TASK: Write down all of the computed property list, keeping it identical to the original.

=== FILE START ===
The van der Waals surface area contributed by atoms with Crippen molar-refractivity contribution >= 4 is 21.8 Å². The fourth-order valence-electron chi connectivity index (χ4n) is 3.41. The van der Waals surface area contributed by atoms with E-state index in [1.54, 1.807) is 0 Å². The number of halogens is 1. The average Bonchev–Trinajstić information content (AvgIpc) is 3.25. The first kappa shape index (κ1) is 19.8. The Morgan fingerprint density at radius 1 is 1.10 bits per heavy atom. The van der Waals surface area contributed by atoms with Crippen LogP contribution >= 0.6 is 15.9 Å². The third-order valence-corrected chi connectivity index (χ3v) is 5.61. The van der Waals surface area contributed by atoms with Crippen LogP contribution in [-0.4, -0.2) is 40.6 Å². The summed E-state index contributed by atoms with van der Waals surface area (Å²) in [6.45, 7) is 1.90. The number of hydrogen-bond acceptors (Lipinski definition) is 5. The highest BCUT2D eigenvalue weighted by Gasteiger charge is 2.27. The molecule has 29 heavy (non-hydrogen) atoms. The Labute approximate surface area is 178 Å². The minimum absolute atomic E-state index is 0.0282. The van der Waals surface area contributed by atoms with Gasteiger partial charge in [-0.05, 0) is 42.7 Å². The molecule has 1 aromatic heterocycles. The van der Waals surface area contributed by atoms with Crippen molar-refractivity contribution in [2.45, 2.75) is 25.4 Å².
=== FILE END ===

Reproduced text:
The van der Waals surface area contributed by atoms with Crippen molar-refractivity contribution >= 4 is 21.8 Å². The fourth-order valence-electron chi connectivity index (χ4n) is 3.41. The van der Waals surface area contributed by atoms with E-state index in [1.54, 1.807) is 0 Å². The number of halogens is 1. The average Bonchev–Trinajstić information content (AvgIpc) is 3.25. The first kappa shape index (κ1) is 19.8. The Morgan fingerprint density at radius 1 is 1.10 bits per heavy atom. The van der Waals surface area contributed by atoms with Crippen LogP contribution >= 0.6 is 15.9 Å². The third-order valence-corrected chi connectivity index (χ3v) is 5.61. The van der Waals surface area contributed by atoms with Crippen LogP contribution in [-0.4, -0.2) is 40.6 Å². The summed E-state index contributed by atoms with van der Waals surface area (Å²) in [6.45, 7) is 1.90. The number of hydrogen-bond acceptors (Lipinski definition) is 5. The highest BCUT2D eigenvalue weighted by Gasteiger charge is 2.27. The molecule has 29 heavy (non-hydrogen) atoms. The Labute approximate surface area is 178 Å². The minimum absolute atomic E-state index is 0.0282. The van der Waals surface area contributed by atoms with Gasteiger partial charge in [-0.05, 0) is 42.7 Å². The molecule has 1 aromatic heterocycles. The van der Waals surface area contributed by atoms with Crippen molar-refractivity contribution in [2.45, 2.75) is 25.4 Å².